The Trump administration is aggressively trying to take advantage of the U.S. Supreme Court’s new conservative majority, digging deep into the court’s rulebook to seek quick action on divisive issues.

Since Justice Brett Kavanaugh took his seat Oct. 6, government lawyers have sought to stop trials over climate change and the census, get fast-track review on deportation powers, and clear President Donald Trump to put new limits on asylum bids. On Dec. 13 the administration asked the court to let Trump ban transgender people from serving in the military.

Justices of the U.S. Supreme Court pose for a photograph on Nov. 30
Photographer: Andrew Harrer/Bloomberg

It’s too early to say how successful the administration will be with those efforts. Early signs suggest Chief Justice John Roberts and the court are in no rush to tackle Trump controversies, preferring to let the litigation play out in lower courts.

Critics see a disturbing pattern, saying the administration is systemically trying to circumvent the normal rules to get issues before a friendly Supreme Court.

“It has decided that the ordinary rules of appellate practice and process will pose no barrier to its desire to rush to the Supreme Court,” said Joshua Matz, a Washington lawyer and publisher of the “Take Care” blog, which analyzes Trump-related legal issues. “The Trump administration appears to view the Supreme Court as a willing ally rather than a neutral arbiter.“

The administration says it has been left with little choice. In court papers Dec. 13 seeking to let Trump bar transgender service members, Solicitor General Noel Francisco said federal judges have issued 25 nationwide orders over the past two years blocking administration initiatives.

‘Great Reluctance’

“It is with great reluctance that we seek such emergency relief in this court,” said Francisco, the administration’s top Supreme Court lawyer. “Unfortunately, this case is part of a growing trend in which federal district courts, at the behest of particular plaintiffs, have issued nationwide injunctions, typically on a preliminary basis, against major policy initiatives.“

The latest filing aims to let the ban on transgender service members take effect while the administration appeals orders by trial judges blocking the policy. Francisco is already trying to press those appeals directly in the Supreme Court, bypassing liberal-leaning appeals courts.

Francisco is invoking a sparingly used Supreme Court rule that allows direct review when a case is “of such imperative public importance as to justify deviation from normal appellate practice and to require immediate determination in this court.“

The administration took a similar approach, seeking to leapfrog the appellate level, when it asked the court in November to consider Trump’s move to rescind deportation protections for millions of young undocumented immigrants.

In both sets of cases, the filings came after the administration took the extraordinary step of setting deadlines for the appeals courts that were considering the issues. When the appeals courts didn’t rule by the specified date, Francisco went directly to the Supreme Court, urging the justices to decide the matter during the current term that runs through June.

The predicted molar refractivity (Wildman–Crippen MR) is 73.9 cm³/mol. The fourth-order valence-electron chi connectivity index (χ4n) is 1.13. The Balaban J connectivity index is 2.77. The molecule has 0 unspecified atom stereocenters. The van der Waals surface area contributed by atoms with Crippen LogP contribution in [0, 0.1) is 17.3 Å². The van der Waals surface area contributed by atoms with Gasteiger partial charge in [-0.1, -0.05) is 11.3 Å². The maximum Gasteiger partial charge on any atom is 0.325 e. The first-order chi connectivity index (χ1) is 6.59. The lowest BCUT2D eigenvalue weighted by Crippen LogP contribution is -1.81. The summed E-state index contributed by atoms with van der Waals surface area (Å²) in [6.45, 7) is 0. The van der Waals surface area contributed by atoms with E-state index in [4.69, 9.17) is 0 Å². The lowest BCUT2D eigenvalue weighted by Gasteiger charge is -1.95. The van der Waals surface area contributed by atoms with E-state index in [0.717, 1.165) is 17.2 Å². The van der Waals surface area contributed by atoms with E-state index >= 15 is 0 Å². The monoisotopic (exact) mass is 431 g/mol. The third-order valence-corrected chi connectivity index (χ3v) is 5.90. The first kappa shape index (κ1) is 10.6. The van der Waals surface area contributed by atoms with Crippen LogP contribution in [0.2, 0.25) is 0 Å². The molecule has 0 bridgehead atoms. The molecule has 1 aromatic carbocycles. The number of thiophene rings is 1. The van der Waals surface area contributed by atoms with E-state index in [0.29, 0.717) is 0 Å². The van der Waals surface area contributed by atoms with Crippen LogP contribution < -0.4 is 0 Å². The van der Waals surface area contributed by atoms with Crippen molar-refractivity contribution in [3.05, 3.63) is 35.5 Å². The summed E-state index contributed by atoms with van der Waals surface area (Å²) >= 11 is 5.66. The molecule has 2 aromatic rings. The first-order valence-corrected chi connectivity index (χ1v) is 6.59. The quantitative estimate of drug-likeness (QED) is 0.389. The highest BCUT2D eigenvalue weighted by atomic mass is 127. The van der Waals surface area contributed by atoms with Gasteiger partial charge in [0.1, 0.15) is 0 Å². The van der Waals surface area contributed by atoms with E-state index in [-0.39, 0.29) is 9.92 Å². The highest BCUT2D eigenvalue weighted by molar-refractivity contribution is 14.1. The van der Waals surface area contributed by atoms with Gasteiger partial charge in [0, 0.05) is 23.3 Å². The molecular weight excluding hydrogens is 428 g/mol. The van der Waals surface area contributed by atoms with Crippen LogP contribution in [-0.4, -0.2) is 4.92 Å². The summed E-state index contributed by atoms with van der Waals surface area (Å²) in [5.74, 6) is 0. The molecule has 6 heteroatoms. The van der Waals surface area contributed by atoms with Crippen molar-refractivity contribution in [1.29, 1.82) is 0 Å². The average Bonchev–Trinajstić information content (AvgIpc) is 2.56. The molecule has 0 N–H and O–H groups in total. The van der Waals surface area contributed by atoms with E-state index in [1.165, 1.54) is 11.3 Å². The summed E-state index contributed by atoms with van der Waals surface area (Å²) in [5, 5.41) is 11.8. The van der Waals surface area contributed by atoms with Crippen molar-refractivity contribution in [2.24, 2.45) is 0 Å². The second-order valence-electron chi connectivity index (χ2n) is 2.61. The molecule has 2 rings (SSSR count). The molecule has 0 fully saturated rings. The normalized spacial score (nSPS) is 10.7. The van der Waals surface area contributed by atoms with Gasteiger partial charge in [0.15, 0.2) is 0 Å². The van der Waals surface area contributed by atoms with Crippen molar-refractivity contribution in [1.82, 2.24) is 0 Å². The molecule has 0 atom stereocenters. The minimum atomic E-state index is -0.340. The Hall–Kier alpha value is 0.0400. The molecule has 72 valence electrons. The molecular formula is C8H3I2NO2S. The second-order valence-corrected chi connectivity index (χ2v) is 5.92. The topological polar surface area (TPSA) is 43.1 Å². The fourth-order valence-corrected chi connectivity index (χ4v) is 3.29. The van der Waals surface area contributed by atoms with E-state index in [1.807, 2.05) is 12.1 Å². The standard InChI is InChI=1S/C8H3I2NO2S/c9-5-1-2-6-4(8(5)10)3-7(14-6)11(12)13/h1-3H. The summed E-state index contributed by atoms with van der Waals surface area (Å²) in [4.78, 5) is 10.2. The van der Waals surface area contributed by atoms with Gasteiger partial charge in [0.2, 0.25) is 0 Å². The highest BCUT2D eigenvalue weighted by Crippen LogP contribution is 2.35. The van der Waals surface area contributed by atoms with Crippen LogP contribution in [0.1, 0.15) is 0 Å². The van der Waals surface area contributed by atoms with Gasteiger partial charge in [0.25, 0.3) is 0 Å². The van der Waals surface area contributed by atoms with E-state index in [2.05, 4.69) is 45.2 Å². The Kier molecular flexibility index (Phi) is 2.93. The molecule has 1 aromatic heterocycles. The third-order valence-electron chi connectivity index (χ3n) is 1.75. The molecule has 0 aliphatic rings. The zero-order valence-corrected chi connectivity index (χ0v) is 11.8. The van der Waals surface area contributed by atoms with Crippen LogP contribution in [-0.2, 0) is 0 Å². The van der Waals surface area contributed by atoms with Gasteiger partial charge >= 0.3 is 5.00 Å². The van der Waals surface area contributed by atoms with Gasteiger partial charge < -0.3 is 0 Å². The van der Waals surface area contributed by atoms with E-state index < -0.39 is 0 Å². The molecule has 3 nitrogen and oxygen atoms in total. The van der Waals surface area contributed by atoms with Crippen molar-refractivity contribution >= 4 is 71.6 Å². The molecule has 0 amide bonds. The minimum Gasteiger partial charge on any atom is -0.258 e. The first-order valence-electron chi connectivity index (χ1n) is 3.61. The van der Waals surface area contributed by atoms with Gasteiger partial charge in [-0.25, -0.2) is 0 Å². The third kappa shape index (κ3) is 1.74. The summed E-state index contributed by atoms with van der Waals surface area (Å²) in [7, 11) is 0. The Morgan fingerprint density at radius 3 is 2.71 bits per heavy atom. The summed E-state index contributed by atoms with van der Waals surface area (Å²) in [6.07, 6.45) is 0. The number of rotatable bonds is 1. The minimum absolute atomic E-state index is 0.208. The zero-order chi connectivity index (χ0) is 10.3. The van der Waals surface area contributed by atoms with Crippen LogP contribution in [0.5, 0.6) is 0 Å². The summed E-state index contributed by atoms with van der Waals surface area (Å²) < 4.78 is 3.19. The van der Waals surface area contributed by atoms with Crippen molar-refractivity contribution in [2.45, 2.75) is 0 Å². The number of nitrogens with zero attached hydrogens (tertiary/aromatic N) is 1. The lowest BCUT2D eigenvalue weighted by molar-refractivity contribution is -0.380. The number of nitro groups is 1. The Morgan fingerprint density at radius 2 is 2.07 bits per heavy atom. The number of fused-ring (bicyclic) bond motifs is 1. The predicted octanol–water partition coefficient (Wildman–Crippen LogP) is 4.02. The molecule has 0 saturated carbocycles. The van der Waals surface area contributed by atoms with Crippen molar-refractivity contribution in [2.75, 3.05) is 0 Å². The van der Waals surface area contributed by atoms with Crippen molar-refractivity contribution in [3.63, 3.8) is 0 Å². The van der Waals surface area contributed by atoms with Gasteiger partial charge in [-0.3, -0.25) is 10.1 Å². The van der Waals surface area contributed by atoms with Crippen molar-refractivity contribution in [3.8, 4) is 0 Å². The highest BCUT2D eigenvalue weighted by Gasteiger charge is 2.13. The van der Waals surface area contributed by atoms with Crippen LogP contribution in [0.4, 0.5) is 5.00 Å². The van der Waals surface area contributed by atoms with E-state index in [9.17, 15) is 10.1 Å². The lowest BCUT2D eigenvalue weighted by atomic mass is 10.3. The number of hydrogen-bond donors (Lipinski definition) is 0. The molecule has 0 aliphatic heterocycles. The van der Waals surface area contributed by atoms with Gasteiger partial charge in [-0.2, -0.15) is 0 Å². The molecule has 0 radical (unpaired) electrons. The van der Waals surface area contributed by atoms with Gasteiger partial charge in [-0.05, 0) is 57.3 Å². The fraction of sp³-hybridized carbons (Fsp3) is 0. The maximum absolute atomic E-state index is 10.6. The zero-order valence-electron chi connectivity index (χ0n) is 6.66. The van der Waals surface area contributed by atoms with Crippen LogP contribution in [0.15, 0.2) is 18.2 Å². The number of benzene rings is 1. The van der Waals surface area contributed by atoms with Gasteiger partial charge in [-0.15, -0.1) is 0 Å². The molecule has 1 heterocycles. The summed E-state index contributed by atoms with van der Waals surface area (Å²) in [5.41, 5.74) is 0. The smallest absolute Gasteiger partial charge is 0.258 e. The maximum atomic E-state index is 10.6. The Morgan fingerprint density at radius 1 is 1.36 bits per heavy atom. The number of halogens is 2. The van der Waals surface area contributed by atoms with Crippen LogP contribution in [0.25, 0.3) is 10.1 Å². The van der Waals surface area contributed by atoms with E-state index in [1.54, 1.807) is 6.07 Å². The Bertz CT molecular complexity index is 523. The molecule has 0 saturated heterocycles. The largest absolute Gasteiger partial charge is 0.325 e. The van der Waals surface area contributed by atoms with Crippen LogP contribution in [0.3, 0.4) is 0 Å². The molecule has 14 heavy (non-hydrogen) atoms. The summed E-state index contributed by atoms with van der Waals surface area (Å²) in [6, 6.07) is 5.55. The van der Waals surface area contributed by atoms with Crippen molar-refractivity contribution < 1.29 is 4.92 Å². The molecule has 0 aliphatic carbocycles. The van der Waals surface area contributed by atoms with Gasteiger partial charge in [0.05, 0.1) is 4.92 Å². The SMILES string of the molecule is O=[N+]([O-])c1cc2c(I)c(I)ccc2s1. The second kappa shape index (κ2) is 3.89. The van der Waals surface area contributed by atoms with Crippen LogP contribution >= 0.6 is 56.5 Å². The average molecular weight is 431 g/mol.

A San Francisco-based appeals court has since ruled against the administration on the deportation policy, improving prospects for Supreme Court review. The justices probably will say in January whether they will hear the appeals.

Census Trial

In other disputes, the administration has sought emergency orders, in some cases repeatedly. In a lawsuit challenging the administration’s plan to add a citizenship question to the 2020 census, Francisco has filed three formal requests to shield officials from questioning or halt a trial in federal court in New York.

In a series of orders, the court blocked questioning of Commerce Secretary Wilbur Ross but otherwise let the case go forward.

The court also said it would do something Francisco didn’t request: hold an argument in February over what evidence can be considered. That decision put the case on a double track, perhaps with an eye toward the Census Bureau’s goal of beginning to print questionnaires in May.

After the court said it will hear arguments, Francisco sent the justices an unusual letter. While not making a formal request, he said the government “respectfully suggests that the court may wish to reconsider” letting the trial go forward. The court so far hasn’t acted, and it could choose to simply ignore the Nov. 26 letter.

The administration also tried twice to stop a sweeping lawsuit pressed by young people seeking to force the federal government to take steps against climate change. Although the Supreme Court has refused to take that step, it hinted strongly at concerns about the case. A federal trial judge has now halted the trial while the case is on appeal.

‘Annoying Judges’

And earlier this week, Francisco asked the court to let Trump change the rules to automatically reject any asylum bid by someone who crossed the U.S.-Mexican border illegally. The court could act next week on that request.

The flurry of filings could backfire against the administration, said Orin Kerr, a constitutional law professor at the University of Southern California’s Gould School of Law.

“It could end up annoying judges at all levels of the judiciary,” he said.

At a minimum, the administration isn’t likely to get more than a few of its unusual requests granted, Matz predicted.

“It seems most unlikely that the Supreme Court is eager to decide the constitutionality of every controversial Trump administration policy this year,” Matz said. “But that is exactly what the solicitor general is asking the court to do.“

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